Past experience shows that most postal voters return their ballots within 48 hours of receiving them.  So if John Turner’s “best estimate” is correct, then large numbers of people could be voting as early as Tuesday and Wednesday 14 and 15 April, more than three weeks before the main polling day.  By the end of that week it could be that 2-3 million people have already voted.  In theory, if a council were to act very quickly, some people might be able to vote as early as Saturday 11 April.

Much of this early rush of voting will occur before the proposed date of the second TV debate on Thursday 16 April (if the debate ever happens), let alone the suggested third debate on 30 April.
It all means the parties have to get their messages firmly across before 13 April.  After that, it will be too late in the case of increasing numbers of voters.  Once people have returned their postal ballots they can’t change their minds, of course, or ask for their ballots back in order to vote for someone else.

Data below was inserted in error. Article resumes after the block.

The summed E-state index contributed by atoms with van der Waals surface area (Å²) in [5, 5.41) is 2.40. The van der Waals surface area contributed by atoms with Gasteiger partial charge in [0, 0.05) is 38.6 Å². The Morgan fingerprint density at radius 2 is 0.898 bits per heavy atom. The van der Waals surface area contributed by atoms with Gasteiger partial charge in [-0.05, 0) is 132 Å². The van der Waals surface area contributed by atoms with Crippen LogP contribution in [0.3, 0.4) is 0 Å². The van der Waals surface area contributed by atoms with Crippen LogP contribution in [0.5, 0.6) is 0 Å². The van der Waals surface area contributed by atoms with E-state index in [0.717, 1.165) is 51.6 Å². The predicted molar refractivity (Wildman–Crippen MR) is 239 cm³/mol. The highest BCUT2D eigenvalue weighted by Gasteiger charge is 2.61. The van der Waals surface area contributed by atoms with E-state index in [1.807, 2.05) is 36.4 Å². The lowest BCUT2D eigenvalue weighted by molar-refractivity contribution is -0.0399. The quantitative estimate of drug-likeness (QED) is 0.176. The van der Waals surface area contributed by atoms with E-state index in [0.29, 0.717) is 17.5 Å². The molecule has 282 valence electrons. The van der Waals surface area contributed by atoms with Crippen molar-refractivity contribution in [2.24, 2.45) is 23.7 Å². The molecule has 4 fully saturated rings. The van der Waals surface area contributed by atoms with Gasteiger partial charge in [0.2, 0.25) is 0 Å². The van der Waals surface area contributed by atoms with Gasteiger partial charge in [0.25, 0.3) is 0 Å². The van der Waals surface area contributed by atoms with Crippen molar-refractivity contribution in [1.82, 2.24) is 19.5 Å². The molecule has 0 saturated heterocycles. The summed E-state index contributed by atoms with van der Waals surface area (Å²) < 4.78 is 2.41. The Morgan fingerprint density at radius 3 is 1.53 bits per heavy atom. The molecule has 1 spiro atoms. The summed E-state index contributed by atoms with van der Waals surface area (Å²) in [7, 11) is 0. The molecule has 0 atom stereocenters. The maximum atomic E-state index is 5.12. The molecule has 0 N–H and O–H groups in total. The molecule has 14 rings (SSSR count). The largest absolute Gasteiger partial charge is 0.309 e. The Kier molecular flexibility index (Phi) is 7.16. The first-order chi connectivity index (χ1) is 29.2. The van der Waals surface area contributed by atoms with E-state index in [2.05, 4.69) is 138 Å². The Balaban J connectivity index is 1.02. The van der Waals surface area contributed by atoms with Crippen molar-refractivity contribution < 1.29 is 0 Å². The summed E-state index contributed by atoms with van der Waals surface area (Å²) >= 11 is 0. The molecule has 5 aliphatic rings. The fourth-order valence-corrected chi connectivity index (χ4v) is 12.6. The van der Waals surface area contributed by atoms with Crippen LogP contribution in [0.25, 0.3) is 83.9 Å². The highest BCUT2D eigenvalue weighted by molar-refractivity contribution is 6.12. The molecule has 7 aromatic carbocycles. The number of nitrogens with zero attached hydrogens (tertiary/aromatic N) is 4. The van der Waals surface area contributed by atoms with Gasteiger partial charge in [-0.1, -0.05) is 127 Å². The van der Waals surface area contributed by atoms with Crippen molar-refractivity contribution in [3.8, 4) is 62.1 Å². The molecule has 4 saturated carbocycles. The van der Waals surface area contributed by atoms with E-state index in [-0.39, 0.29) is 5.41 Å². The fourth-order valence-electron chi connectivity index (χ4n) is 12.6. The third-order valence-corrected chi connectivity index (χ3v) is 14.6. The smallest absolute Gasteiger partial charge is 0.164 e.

The political parties are a lot more aware of this than journalists.  They will tailor their campaigns accordingly to hit the week of 13 April, what I’ll call the early climax.  It’s longer and less intense, but a climax nonetheless.

What’s happened is in some ways a return to what occurred in the 19th century when elections took place over several weeks, though the difference then was that different seats voted on different days.

Perhaps it would be more accurate to refer to this contest as “the general election of April-May 2015”.

And from now on I’m not going to refer to 7 May as “polling day”, but as the “main polling day”.

I suggest others do the same.

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6 reader comments

  1. Mike Wilkinson says:

    Postal voting “on demand” was brought in purely for party political gain so that the Labour Party could glean votes from their supporters who didn’t visit the polling booth.

    Since, as has been proven in many cases, it has become the main source of electoral fraud (closely followed by students registering to vote where they attended Uni & at home).

    The main culprit/beneficiary in postal vote fraud has been the Labour Party and it is mainly from certain sections of the community where fraud has been commonplace in their culture.